Why Obasanjo should desist from public letter-writing – Gen. Akinrinade
Former Chief of Defence Staff Gen. Alani Akinrinade has advised his former boss, former President Olusegun Obasanjo, to desist from public letter-writing, in a bid to make a point, which is his fundamental right.
Gen. Akinrinade, a hero of the civil war when Obasanjo was the Commander of the Third Marine Commando, said since his former boss has unfettered access to those in power, letter-writing may not be a good option.
Gen. Akinrinade who worked with Obasanjo during the Civil War also said whenever Obasanjo wrote his letters to the president, what came to his mind was how he handled similar matters when he was in the saddle.
While acknowledging Obasanjo’s role in history, Akinrinade said statesmen should consult with those in power and offer constructive criticisms, instead of going to the public.
The former Army chief spoke with reporters in Lagos, ahead of his 80th birthday holding in Ibadan, Oyo State capital.
Akinrinade said:”If I have an opportunity to advise him, I will say he should not write letters again. Each time he writes letter, the question I ask is: when he was there, how did he do it? He should not write letters again. He has access to them and he can give his advice, instead of writing.”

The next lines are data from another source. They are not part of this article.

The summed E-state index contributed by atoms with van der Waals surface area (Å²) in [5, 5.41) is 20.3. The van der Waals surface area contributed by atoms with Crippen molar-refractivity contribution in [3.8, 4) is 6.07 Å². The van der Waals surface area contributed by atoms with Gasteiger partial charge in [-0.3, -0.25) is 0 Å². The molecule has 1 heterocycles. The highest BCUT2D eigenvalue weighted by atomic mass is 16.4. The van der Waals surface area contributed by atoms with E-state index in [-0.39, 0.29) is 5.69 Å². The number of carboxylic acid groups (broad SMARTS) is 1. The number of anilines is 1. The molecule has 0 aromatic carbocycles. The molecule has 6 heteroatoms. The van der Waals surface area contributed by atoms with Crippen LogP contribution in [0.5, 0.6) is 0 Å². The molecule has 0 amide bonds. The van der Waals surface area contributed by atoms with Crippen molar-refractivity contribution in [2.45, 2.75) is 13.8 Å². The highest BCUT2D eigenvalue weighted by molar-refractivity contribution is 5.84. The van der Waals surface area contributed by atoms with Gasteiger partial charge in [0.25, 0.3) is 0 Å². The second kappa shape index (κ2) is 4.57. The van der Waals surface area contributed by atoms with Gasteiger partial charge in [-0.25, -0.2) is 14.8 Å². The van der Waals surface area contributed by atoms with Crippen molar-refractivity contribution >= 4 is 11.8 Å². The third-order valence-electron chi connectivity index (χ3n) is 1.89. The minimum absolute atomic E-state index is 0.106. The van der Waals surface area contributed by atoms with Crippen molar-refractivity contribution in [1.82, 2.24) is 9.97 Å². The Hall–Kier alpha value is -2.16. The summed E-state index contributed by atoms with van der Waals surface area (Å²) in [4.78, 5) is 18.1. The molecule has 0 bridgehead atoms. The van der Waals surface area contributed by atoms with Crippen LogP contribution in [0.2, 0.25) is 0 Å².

The retired soldier lamented the pollution of the military by acts inimical to professionalism.
He said there was no discipline in the Armed Forces, adding that soldiers had been misused for businesses they were not trained for.
Akinrinade urged Nigerias to stand for unity, saying that the country could be better.
He, however, said the conditions for unity and harmony should not be ignored.
Noting that Nigeria is a highly heterogeneous country, he said the basis for peaceful coexistence should be mutually worked out.
Akinrinade frowned at the neglect of the 2014 National Conference report by the Buhari administration.
He said it was curious that the administration that had ignored the report later set up an intra-party committee to discuss the possibility of true federalism.
He said restructuring cannot be compromised again, stressing that it is the key to the resolution of the national question.
Akinrinade, who assessed the 20 years of stable civil rule, said it could have been better.
He said:”We have not found exactly the formula. My assessment is that we have done very poorly. We could do much better.”